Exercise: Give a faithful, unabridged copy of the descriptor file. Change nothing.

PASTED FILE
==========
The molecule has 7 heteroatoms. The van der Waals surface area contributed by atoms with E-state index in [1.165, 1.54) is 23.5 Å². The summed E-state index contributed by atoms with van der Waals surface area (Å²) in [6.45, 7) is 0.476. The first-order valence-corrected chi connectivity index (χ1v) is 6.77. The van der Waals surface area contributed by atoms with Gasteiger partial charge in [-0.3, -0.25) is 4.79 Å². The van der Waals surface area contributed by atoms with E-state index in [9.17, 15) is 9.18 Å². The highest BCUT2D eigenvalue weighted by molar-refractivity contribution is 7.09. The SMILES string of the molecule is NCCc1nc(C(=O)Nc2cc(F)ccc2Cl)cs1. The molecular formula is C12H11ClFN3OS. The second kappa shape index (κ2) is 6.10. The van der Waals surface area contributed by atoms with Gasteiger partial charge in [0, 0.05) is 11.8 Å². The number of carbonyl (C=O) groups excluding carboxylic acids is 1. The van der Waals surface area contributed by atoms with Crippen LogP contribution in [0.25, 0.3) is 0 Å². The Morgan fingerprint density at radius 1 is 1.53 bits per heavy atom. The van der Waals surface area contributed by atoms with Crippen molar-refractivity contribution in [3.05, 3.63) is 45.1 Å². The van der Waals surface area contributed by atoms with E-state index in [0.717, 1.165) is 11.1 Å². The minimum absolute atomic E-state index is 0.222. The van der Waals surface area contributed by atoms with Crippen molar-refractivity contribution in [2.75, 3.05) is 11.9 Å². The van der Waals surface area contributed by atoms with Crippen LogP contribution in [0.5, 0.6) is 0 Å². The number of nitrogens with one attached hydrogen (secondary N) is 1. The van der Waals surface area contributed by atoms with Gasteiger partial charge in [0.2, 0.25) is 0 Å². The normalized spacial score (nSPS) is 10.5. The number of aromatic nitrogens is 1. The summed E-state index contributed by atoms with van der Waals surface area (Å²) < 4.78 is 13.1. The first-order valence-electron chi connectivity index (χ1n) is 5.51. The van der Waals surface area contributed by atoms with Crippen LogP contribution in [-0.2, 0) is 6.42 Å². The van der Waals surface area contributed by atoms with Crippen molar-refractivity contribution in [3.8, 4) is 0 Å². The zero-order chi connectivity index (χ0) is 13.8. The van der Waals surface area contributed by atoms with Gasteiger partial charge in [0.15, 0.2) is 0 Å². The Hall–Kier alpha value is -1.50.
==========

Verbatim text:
The molecule has 7 heteroatoms. The van der Waals surface area contributed by atoms with E-state index in [1.165, 1.54) is 23.5 Å². The summed E-state index contributed by atoms with van der Waals surface area (Å²) in [6.45, 7) is 0.476. The first-order valence-corrected chi connectivity index (χ1v) is 6.77. The van der Waals surface area contributed by atoms with Gasteiger partial charge in [-0.3, -0.25) is 4.79 Å². The van der Waals surface area contributed by atoms with E-state index in [9.17, 15) is 9.18 Å². The highest BCUT2D eigenvalue weighted by molar-refractivity contribution is 7.09. The SMILES string of the molecule is NCCc1nc(C(=O)Nc2cc(F)ccc2Cl)cs1. The molecular formula is C12H11ClFN3OS. The second kappa shape index (κ2) is 6.10. The van der Waals surface area contributed by atoms with Gasteiger partial charge in [0, 0.05) is 11.8 Å². The number of carbonyl (C=O) groups excluding carboxylic acids is 1. The van der Waals surface area contributed by atoms with Crippen LogP contribution in [0.25, 0.3) is 0 Å². The Morgan fingerprint density at radius 1 is 1.53 bits per heavy atom. The van der Waals surface area contributed by atoms with Crippen molar-refractivity contribution in [3.05, 3.63) is 45.1 Å². The van der Waals surface area contributed by atoms with E-state index in [0.717, 1.165) is 11.1 Å². The minimum absolute atomic E-state index is 0.222. The van der Waals surface area contributed by atoms with Crippen molar-refractivity contribution in [2.75, 3.05) is 11.9 Å². The van der Waals surface area contributed by atoms with Crippen LogP contribution in [0.5, 0.6) is 0 Å². The number of nitrogens with one attached hydrogen (secondary N) is 1. The van der Waals surface area contributed by atoms with Gasteiger partial charge in [0.2, 0.25) is 0 Å². The normalized spacial score (nSPS) is 10.5. The number of aromatic nitrogens is 1. The summed E-state index contributed by atoms with van der Waals surface area (Å²) < 4.78 is 13.1. The first-order valence-electron chi connectivity index (χ1n) is 5.51. The van der Waals surface area contributed by atoms with Crippen LogP contribution in [-0.2, 0) is 6.42 Å². The van der Waals surface area contributed by atoms with Crippen molar-refractivity contribution in [3.8, 4) is 0 Å². The zero-order chi connectivity index (χ0) is 13.8. The van der Waals surface area contributed by atoms with Gasteiger partial charge in [0.15, 0.2) is 0 Å². The Hall–Kier alpha value is -1.50.